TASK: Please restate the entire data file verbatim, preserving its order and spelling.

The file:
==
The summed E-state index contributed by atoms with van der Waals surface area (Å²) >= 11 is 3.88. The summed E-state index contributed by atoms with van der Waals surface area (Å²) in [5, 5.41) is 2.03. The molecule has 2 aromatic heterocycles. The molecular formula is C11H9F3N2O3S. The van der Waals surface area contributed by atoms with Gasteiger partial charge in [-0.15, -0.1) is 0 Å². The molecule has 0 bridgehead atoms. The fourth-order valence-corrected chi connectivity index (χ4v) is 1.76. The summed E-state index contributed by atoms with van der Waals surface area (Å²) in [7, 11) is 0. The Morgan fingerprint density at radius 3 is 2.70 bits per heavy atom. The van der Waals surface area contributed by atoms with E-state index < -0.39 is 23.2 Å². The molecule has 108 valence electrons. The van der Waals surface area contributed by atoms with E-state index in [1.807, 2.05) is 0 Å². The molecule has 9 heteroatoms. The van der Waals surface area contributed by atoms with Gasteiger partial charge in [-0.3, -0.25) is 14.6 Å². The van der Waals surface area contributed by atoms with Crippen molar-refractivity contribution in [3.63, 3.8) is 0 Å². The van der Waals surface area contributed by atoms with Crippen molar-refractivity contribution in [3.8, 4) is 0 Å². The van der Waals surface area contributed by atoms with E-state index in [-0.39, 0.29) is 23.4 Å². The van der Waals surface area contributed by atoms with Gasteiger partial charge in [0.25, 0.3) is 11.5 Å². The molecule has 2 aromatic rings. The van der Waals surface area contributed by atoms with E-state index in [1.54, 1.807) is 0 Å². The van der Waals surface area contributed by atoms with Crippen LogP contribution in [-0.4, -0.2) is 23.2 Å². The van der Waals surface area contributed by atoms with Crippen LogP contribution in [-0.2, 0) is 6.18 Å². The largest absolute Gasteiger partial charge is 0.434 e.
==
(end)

The summed E-state index contributed by atoms with van der Waals surface area (Å²) >= 11 is 3.88. The summed E-state index contributed by atoms with van der Waals surface area (Å²) in [5, 5.41) is 2.03. The molecule has 2 aromatic heterocycles. The molecular formula is C11H9F3N2O3S. The van der Waals surface area contributed by atoms with Gasteiger partial charge in [-0.15, -0.1) is 0 Å². The molecule has 0 bridgehead atoms. The fourth-order valence-corrected chi connectivity index (χ4v) is 1.76. The summed E-state index contributed by atoms with van der Waals surface area (Å²) in [7, 11) is 0. The Morgan fingerprint density at radius 3 is 2.70 bits per heavy atom. The van der Waals surface area contributed by atoms with E-state index < -0.39 is 23.2 Å². The molecule has 108 valence electrons. The van der Waals surface area contributed by atoms with E-state index in [1.807, 2.05) is 0 Å². The molecule has 9 heteroatoms. The van der Waals surface area contributed by atoms with Gasteiger partial charge in [-0.3, -0.25) is 14.6 Å². The van der Waals surface area contributed by atoms with Crippen molar-refractivity contribution in [3.63, 3.8) is 0 Å². The van der Waals surface area contributed by atoms with Crippen molar-refractivity contribution in [3.8, 4) is 0 Å². The van der Waals surface area contributed by atoms with E-state index in [-0.39, 0.29) is 23.4 Å². The van der Waals surface area contributed by atoms with Gasteiger partial charge in [0.25, 0.3) is 11.5 Å². The molecule has 2 aromatic rings. The van der Waals surface area contributed by atoms with E-state index in [1.54, 1.807) is 0 Å². The van der Waals surface area contributed by atoms with Crippen LogP contribution in [-0.4, -0.2) is 23.2 Å². The van der Waals surface area contributed by atoms with Crippen LogP contribution in [-0.2, 0) is 6.18 Å². The largest absolute Gasteiger partial charge is 0.434 e.